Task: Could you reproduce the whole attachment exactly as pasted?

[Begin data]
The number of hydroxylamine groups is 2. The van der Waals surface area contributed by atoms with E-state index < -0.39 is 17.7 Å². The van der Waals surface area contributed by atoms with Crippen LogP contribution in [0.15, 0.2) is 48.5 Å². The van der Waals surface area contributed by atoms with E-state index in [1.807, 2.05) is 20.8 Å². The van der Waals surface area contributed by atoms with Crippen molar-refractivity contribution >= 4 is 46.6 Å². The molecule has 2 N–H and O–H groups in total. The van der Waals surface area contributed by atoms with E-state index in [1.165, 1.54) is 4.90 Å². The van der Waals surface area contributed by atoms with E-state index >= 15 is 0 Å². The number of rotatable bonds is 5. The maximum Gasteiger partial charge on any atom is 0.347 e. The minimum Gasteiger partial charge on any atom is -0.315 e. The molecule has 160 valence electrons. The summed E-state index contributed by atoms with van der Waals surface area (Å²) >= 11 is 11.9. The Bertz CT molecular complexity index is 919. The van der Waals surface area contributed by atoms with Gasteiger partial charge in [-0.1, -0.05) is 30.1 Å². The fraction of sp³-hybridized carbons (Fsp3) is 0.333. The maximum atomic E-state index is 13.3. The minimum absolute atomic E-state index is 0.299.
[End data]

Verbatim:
The number of hydroxylamine groups is 2. The van der Waals surface area contributed by atoms with E-state index < -0.39 is 17.7 Å². The van der Waals surface area contributed by atoms with Crippen LogP contribution in [0.15, 0.2) is 48.5 Å². The van der Waals surface area contributed by atoms with E-state index in [1.807, 2.05) is 20.8 Å². The van der Waals surface area contributed by atoms with Crippen molar-refractivity contribution >= 4 is 46.6 Å². The molecule has 2 N–H and O–H groups in total. The van der Waals surface area contributed by atoms with E-state index in [1.165, 1.54) is 4.90 Å². The van der Waals surface area contributed by atoms with E-state index >= 15 is 0 Å². The number of rotatable bonds is 5. The maximum Gasteiger partial charge on any atom is 0.347 e. The minimum Gasteiger partial charge on any atom is -0.315 e. The molecule has 160 valence electrons. The summed E-state index contributed by atoms with van der Waals surface area (Å²) >= 11 is 11.9. The Bertz CT molecular complexity index is 919. The van der Waals surface area contributed by atoms with Gasteiger partial charge in [-0.1, -0.05) is 30.1 Å². The fraction of sp³-hybridized carbons (Fsp3) is 0.333. The maximum atomic E-state index is 13.3. The minimum absolute atomic E-state index is 0.299.